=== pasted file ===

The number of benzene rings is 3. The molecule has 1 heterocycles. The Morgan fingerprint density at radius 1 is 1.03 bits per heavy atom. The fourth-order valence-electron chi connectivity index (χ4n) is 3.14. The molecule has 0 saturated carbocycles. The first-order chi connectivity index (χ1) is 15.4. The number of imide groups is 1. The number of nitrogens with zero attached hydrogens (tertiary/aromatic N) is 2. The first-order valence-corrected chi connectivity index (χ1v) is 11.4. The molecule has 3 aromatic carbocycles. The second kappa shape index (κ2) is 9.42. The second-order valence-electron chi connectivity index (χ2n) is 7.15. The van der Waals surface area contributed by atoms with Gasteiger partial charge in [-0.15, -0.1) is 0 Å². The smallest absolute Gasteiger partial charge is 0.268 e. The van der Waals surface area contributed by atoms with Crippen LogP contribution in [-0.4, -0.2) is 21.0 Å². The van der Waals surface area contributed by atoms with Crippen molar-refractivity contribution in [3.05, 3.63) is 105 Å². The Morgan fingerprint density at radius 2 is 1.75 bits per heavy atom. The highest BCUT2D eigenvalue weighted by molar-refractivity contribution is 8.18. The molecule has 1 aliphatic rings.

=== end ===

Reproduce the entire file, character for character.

The number of benzene rings is 3. The molecule has 1 heterocycles. The Morgan fingerprint density at radius 1 is 1.03 bits per heavy atom. The fourth-order valence-electron chi connectivity index (χ4n) is 3.14. The molecule has 0 saturated carbocycles. The first-order chi connectivity index (χ1) is 15.4. The number of imide groups is 1. The number of nitrogens with zero attached hydrogens (tertiary/aromatic N) is 2. The first-order valence-corrected chi connectivity index (χ1v) is 11.4. The molecule has 3 aromatic carbocycles. The second kappa shape index (κ2) is 9.42. The second-order valence-electron chi connectivity index (χ2n) is 7.15. The van der Waals surface area contributed by atoms with Gasteiger partial charge in [-0.15, -0.1) is 0 Å². The smallest absolute Gasteiger partial charge is 0.268 e. The van der Waals surface area contributed by atoms with Crippen LogP contribution in [-0.4, -0.2) is 21.0 Å². The van der Waals surface area contributed by atoms with Crippen molar-refractivity contribution in [3.05, 3.63) is 105 Å². The Morgan fingerprint density at radius 2 is 1.75 bits per heavy atom. The highest BCUT2D eigenvalue weighted by molar-refractivity contribution is 8.18. The molecule has 1 aliphatic rings.